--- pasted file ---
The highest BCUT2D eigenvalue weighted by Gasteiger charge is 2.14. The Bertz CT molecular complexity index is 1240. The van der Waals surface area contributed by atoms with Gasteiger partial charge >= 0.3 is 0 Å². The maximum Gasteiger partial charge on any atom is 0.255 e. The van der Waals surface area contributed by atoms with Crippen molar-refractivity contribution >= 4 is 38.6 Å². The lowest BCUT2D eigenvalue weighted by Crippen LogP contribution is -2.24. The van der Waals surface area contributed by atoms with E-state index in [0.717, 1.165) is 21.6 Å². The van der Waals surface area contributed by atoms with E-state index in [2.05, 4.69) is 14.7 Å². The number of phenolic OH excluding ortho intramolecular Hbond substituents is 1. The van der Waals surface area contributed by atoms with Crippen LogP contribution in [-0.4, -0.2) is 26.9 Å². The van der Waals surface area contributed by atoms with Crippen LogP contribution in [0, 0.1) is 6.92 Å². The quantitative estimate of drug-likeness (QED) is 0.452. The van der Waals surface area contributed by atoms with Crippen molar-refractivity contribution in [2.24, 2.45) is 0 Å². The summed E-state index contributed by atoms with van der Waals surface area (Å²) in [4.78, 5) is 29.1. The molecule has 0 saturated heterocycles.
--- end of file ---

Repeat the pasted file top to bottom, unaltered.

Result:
The highest BCUT2D eigenvalue weighted by Gasteiger charge is 2.14. The Bertz CT molecular complexity index is 1240. The van der Waals surface area contributed by atoms with Gasteiger partial charge >= 0.3 is 0 Å². The maximum Gasteiger partial charge on any atom is 0.255 e. The van der Waals surface area contributed by atoms with Crippen molar-refractivity contribution >= 4 is 38.6 Å². The lowest BCUT2D eigenvalue weighted by Crippen LogP contribution is -2.24. The van der Waals surface area contributed by atoms with E-state index in [0.717, 1.165) is 21.6 Å². The van der Waals surface area contributed by atoms with E-state index in [2.05, 4.69) is 14.7 Å². The number of phenolic OH excluding ortho intramolecular Hbond substituents is 1. The van der Waals surface area contributed by atoms with Crippen LogP contribution in [-0.4, -0.2) is 26.9 Å². The van der Waals surface area contributed by atoms with Crippen LogP contribution in [0, 0.1) is 6.92 Å². The quantitative estimate of drug-likeness (QED) is 0.452. The van der Waals surface area contributed by atoms with Crippen molar-refractivity contribution in [2.24, 2.45) is 0 Å². The summed E-state index contributed by atoms with van der Waals surface area (Å²) in [4.78, 5) is 29.1. The molecule has 0 saturated heterocycles.